1st September 2017
Senate House W1CE 7HU London UK
Symposium for Digital Musicology is a one day event that aims to bring together scholars from various musicological fields and computer scientists in order to generate a discussion about digital musicology – an interdisciplinary field in which new technologies are applied to musicological research. Digital techniques have been used more often within humanities in fields outside of musicology, for example in palaeography, history, art history, and many others. The field of digital musicology remains an active field with research done by computer scientists and programmers who have built a broad range of tools that could be used by musicologists and ethnomusicologists, but these tools do not usually meet their potential on this side of the research spectrum. These digital tools could both be timesaving and provide opportunities to new methodologies (e.g. big data, timbral analysis, automated transcription, etc.).
One aim of this symposium is to find out why there seems to be a reluctance for musicologists to ‘go digital.’ Moreover, the symposium aims to explore what opportunities there are for musicologists when it comes to new digital technologies, and in which ways these can support innovative ways of research, and how musicologists are already employing these methods. It aims to open the discussion between computer science and musicology to stimulate collaboration that might trigger new methodological approaches within existing musicological fields.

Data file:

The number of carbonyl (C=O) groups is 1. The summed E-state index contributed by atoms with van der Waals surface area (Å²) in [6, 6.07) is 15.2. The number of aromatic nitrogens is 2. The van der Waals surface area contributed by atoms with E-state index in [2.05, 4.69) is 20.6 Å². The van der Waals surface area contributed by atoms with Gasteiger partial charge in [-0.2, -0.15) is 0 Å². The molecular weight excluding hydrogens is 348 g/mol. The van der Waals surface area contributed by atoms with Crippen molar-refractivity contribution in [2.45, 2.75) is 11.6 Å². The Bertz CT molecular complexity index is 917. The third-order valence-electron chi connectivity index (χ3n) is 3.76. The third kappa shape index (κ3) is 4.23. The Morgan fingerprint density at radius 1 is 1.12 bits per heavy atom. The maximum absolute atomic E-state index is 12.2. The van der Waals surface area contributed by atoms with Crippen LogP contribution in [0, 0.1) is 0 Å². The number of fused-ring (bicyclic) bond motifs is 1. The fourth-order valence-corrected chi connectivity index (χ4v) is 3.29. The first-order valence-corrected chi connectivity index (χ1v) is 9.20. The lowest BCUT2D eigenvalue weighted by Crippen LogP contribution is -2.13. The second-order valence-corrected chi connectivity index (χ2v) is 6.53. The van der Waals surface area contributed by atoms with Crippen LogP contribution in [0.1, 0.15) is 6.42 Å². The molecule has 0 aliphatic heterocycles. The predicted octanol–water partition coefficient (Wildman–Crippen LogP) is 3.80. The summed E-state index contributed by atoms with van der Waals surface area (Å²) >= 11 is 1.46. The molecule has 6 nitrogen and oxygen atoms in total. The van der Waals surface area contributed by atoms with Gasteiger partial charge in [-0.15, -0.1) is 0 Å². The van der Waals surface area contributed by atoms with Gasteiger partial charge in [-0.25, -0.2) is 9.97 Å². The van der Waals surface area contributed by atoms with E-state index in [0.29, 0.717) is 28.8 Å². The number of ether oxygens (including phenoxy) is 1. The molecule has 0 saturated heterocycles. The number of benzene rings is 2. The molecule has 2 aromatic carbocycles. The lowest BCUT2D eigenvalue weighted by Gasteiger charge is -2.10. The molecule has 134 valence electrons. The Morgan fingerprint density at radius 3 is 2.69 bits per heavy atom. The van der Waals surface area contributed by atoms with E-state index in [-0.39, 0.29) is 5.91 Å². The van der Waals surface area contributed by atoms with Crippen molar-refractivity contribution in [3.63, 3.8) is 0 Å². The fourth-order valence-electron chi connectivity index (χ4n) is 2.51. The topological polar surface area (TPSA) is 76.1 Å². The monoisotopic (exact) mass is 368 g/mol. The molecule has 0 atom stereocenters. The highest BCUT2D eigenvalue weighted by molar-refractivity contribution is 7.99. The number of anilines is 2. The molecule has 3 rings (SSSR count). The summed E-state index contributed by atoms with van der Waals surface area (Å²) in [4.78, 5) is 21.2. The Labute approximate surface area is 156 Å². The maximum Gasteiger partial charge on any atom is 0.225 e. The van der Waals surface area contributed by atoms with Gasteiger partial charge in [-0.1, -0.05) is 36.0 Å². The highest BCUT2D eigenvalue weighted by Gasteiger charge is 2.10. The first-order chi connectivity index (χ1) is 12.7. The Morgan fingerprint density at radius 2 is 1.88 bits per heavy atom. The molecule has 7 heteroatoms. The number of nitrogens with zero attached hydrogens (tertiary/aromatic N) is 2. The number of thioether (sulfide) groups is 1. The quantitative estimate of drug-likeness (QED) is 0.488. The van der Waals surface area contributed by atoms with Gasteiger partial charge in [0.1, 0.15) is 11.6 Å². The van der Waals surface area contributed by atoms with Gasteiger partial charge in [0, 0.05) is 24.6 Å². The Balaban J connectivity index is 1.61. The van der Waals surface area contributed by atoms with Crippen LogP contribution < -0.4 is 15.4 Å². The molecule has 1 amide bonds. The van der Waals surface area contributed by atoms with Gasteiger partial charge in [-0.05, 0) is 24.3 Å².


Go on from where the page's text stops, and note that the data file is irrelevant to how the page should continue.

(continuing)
There is benefit for both sides in an increased communication in the different approaches: computer scientists developing digital musicological techniques can gain a new perspective on how these tools can be used; musicologists and ethnomusicologists can learn new ways of improving their research.
The day will consist of presentations culminating with a keynote speech by Dr Emmanouil Benetos (Centre for Digital Music, Queen Mary University of London). We invite scholars to propose 20-minute presentations (followed by a 10-minute discussion) from all fields involved such as computer science, music computing, music information retrieval, music encoding, historical musicology, popular musicology, ethnomusicology, systematic musicology, music analysis, music theory, and so on. Topics may include but are not limited to:
- Software and digital tools for musicologists
- Music information retrieval
- Timbral analysis
- Big data projects
- Automated analysis of music
- Machine learning and music
- Challenges and opportunities of digital musicology
- Arguments for and against digital analysis
Please e-mail your proposals (250 words) with a short biography (150 words) to firstname.lastname@example.org before 1 July 2017.